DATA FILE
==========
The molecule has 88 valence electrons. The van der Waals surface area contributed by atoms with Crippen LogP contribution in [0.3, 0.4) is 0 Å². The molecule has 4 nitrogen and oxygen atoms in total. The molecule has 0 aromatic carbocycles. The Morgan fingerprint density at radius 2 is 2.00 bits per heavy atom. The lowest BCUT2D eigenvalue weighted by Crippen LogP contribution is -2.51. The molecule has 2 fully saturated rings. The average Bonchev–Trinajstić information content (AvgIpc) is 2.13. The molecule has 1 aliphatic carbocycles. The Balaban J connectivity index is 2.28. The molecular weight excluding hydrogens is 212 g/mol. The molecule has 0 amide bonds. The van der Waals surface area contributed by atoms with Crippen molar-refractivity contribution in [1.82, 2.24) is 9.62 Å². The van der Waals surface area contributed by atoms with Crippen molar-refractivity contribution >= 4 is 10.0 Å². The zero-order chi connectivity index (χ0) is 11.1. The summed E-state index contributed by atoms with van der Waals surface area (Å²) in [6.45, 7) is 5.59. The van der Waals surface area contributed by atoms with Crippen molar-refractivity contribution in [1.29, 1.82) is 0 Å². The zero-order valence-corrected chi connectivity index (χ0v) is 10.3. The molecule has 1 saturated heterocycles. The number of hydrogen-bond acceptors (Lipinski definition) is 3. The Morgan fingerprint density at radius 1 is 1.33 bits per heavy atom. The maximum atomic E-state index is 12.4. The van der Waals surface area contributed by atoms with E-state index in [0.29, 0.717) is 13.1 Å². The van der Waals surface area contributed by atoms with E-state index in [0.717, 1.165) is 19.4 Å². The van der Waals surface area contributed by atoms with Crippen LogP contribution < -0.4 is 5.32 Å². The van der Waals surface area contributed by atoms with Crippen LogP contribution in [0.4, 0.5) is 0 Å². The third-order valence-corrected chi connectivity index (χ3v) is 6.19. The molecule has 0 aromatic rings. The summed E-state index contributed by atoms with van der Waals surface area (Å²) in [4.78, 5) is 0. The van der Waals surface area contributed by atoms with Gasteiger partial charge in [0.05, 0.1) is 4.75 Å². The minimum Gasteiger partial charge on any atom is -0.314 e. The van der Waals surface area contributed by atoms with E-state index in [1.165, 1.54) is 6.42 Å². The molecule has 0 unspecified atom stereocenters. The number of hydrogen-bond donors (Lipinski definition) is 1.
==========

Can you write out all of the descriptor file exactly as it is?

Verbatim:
The molecule has 88 valence electrons. The van der Waals surface area contributed by atoms with Crippen LogP contribution in [0.3, 0.4) is 0 Å². The molecule has 4 nitrogen and oxygen atoms in total. The molecule has 0 aromatic carbocycles. The Morgan fingerprint density at radius 2 is 2.00 bits per heavy atom. The lowest BCUT2D eigenvalue weighted by Crippen LogP contribution is -2.51. The molecule has 2 fully saturated rings. The average Bonchev–Trinajstić information content (AvgIpc) is 2.13. The molecule has 1 aliphatic carbocycles. The Balaban J connectivity index is 2.28. The molecular weight excluding hydrogens is 212 g/mol. The molecule has 0 amide bonds. The van der Waals surface area contributed by atoms with Crippen molar-refractivity contribution in [1.82, 2.24) is 9.62 Å². The van der Waals surface area contributed by atoms with Crippen molar-refractivity contribution >= 4 is 10.0 Å². The zero-order chi connectivity index (χ0) is 11.1. The summed E-state index contributed by atoms with van der Waals surface area (Å²) in [6.45, 7) is 5.59. The van der Waals surface area contributed by atoms with Crippen molar-refractivity contribution in [1.29, 1.82) is 0 Å². The zero-order valence-corrected chi connectivity index (χ0v) is 10.3. The molecule has 1 saturated heterocycles. The number of hydrogen-bond acceptors (Lipinski definition) is 3. The Morgan fingerprint density at radius 1 is 1.33 bits per heavy atom. The maximum atomic E-state index is 12.4. The van der Waals surface area contributed by atoms with E-state index in [0.29, 0.717) is 13.1 Å². The van der Waals surface area contributed by atoms with E-state index in [0.717, 1.165) is 19.4 Å². The van der Waals surface area contributed by atoms with Crippen LogP contribution < -0.4 is 5.32 Å². The van der Waals surface area contributed by atoms with Crippen LogP contribution in [0.4, 0.5) is 0 Å². The third-order valence-corrected chi connectivity index (χ3v) is 6.19. The molecule has 0 aromatic rings. The summed E-state index contributed by atoms with van der Waals surface area (Å²) in [4.78, 5) is 0. The van der Waals surface area contributed by atoms with Gasteiger partial charge in [0.05, 0.1) is 4.75 Å². The minimum Gasteiger partial charge on any atom is -0.314 e. The van der Waals surface area contributed by atoms with E-state index in [1.165, 1.54) is 6.42 Å². The molecule has 0 unspecified atom stereocenters. The number of hydrogen-bond donors (Lipinski definition) is 1.